‘Still Lives’ by Maria Hummel

I’m always a huge fan of mysteries but I feel like I read more crime/mystery/thriller books in the autumn… maybe it’s the cold days, longer nights, the whole atmosphere… Anyways, ‘Still Lives’ is another mystery book I read this autumn, and here are my thoughts on it. Grab a coffee, sit, read, and maybe then we can even discuss it! πŸ˜‰

I got this book from NetGalley and the publisher Quercus in exchange for my honest and unbiased opinion.

37499069

(Goodreads/Amazon)

Discovery:

‘Still Lives’ sounded very interesting and unique, the world of art and mystery both intriguing me, so I requested it on NetGalley. I was so happy to be approved!

Brainstorm:

I’m not sure what to say about this book. It happened to be exactly what is described, yet I somehow feel a bit disappointed. The idea itself I found awesome, but the execution could have been better.

Before starting this book I thought it was gonna be a fast, modern thriller. Well, it wasn’t. It was very much of a slow burner, and though I can love those, it really depends on my mood how much I feel like they’re my thing. In this case, I was completely happy with this up until like half of the novel. I was chilling in a house by the lake, with a cat, a view, my boyfriend and lots of hot tea and hot wine. It matched my mood perfectly. In the second half, though, problems with pacing became more apparent and I got annoyed. Nothing really happened until like 60% in the book, then epiphany after epiphany was coming – and then somewhere around 80-85% I felt like we know everything. And you know what? We did. Nothing really happened after that.

Regarding the ‘big reveal’, I can only say the same I said about the whole book: it’s a great idea, but somehow it didn’t really work on me. Storywise it was all well worked-out, rationally it made sense. I think the reason it didn’t add up at the end of the day was a problem with the characters. Here I had the same impression again: they were good ideas for characters, but that’s what they remained: ideas. They couldn’t come off the pages, they didn’t come alive: they were black-and-white paper-figures. Sketches. And that’s why the plot twist didn’t really work. I was surprised by how things turned out, but not because it was such a clever twist, but because the character that turned out to be the murderer was someone I barely noticed in the book. I know they existed and that’s it. I couldn’t care less for what their motive was. It felt unrealistic because the character felt so. What made this reveal more disappointing to me was that I sensed a bit of discrepancy between the motive and nature of the murder itself and the supposed moral of the book (that by the way was so painfully obviously thrown at the reader from time to time..).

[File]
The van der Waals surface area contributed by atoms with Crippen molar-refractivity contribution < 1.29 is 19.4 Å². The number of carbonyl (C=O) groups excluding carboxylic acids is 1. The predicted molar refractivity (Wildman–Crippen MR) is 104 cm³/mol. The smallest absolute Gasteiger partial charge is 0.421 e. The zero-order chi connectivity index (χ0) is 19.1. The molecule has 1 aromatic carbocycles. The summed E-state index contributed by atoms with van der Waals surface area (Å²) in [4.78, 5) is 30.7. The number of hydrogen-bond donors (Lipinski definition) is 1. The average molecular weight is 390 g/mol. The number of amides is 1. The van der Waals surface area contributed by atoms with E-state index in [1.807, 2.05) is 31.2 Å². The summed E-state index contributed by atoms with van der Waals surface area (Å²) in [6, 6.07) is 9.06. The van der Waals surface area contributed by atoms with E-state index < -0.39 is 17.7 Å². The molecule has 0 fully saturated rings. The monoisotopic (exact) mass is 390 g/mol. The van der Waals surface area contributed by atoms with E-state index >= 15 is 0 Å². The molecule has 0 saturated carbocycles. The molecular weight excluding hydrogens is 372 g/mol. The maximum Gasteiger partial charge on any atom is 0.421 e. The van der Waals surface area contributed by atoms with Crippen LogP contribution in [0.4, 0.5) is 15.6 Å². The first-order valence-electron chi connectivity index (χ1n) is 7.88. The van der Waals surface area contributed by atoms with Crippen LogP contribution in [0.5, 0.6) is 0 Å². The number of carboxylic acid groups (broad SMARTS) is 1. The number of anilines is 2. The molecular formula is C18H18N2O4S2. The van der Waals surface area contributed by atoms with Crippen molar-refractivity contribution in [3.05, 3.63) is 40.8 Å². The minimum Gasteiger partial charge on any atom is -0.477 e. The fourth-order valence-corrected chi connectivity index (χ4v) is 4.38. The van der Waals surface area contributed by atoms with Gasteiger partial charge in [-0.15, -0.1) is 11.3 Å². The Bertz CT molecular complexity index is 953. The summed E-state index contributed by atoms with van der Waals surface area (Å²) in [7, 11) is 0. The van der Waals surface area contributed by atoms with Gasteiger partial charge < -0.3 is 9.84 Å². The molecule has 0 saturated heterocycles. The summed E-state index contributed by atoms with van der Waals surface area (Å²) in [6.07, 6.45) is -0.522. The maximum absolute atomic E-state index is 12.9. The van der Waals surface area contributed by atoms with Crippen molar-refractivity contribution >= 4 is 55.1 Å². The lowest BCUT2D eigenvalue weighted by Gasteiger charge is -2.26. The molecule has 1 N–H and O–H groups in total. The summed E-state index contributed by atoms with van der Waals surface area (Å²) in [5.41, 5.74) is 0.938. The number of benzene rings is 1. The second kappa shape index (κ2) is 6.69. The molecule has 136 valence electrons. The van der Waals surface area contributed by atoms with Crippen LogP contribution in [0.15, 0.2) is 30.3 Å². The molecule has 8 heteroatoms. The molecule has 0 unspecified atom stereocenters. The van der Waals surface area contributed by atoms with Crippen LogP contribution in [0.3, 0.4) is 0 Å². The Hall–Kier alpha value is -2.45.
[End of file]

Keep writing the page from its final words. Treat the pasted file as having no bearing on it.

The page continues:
Though these are a lot of things that bother me, I feel conflicted about this book. There were times when I felt like I was getting sucked in and I was enjoying myself, so it wasn’t all bad. Actually, I felt more fascinated with the artwork described than the novel itself. Then again, doesn’t that mean that it’s well written? At least in some ways.

Let’s Give It A Grade!

  1. Story: 3/5
  2. Characters: 2/5
  3. Style: 4/5
  4. The Subjective Factor: 3/5
  • GPA: 3

Uniqueness:

Kim Lord’s art is something that I would so like to see in real life! I think that was the real strength of the book. The only parts I felt like it could at least partly transmit the atmosphere it was probably supposed to was when the paintings of hers were described.

Recommend to:

Fans of the art world AND mysteries. Maybe. I think it’s better for those who care about the artistic ideas than those who are huge fans of mysteries.

Drink tip:

Cranberry vodka, with more vodka than usual.

Music room:

‘Threshold’ by Anna Waronker

Future:

I’m uncertain regarding this question. According to this book, I’m not sure I would like to read other books by this author, but her style wasn’t bad and I’ve read other people’s reviews who more or less said the same about this book as I did, and yet they stated they loved Hummel’s other works, so who knows. Maybe one day I will give those other books a chance.

Have you ever read anything by Maria Hummel? What did you think? Do you think I should read her other books, even if this one wasn’t my favorite?

I can’t wait to see your comments!

Hugs πŸ™‚

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2 thoughts on “‘Still Lives’ by Maria Hummel

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